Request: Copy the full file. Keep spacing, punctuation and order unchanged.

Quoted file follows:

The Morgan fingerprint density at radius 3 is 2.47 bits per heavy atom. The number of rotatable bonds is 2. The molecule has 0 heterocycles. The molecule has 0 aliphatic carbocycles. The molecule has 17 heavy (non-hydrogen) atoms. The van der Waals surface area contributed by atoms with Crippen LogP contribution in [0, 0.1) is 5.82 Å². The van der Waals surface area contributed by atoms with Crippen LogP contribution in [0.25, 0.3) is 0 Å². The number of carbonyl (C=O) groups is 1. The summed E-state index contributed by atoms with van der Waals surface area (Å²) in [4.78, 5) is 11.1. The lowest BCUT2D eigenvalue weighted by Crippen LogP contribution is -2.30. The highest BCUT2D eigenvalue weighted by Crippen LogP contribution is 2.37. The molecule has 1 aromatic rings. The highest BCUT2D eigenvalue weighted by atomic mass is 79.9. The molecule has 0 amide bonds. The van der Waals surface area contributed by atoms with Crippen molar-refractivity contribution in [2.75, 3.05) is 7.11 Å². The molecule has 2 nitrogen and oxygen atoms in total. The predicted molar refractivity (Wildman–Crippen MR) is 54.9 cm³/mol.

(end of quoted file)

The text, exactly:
The Morgan fingerprint density at radius 3 is 2.47 bits per heavy atom. The number of rotatable bonds is 2. The molecule has 0 heterocycles. The molecule has 0 aliphatic carbocycles. The molecule has 17 heavy (non-hydrogen) atoms. The van der Waals surface area contributed by atoms with Crippen LogP contribution in [0, 0.1) is 5.82 Å². The van der Waals surface area contributed by atoms with Crippen LogP contribution in [0.25, 0.3) is 0 Å². The number of carbonyl (C=O) groups is 1. The summed E-state index contributed by atoms with van der Waals surface area (Å²) in [4.78, 5) is 11.1. The lowest BCUT2D eigenvalue weighted by Crippen LogP contribution is -2.30. The highest BCUT2D eigenvalue weighted by Crippen LogP contribution is 2.37. The molecule has 1 aromatic rings. The highest BCUT2D eigenvalue weighted by atomic mass is 79.9. The molecule has 0 amide bonds. The van der Waals surface area contributed by atoms with Crippen molar-refractivity contribution in [2.75, 3.05) is 7.11 Å². The molecule has 2 nitrogen and oxygen atoms in total. The predicted molar refractivity (Wildman–Crippen MR) is 54.9 cm³/mol.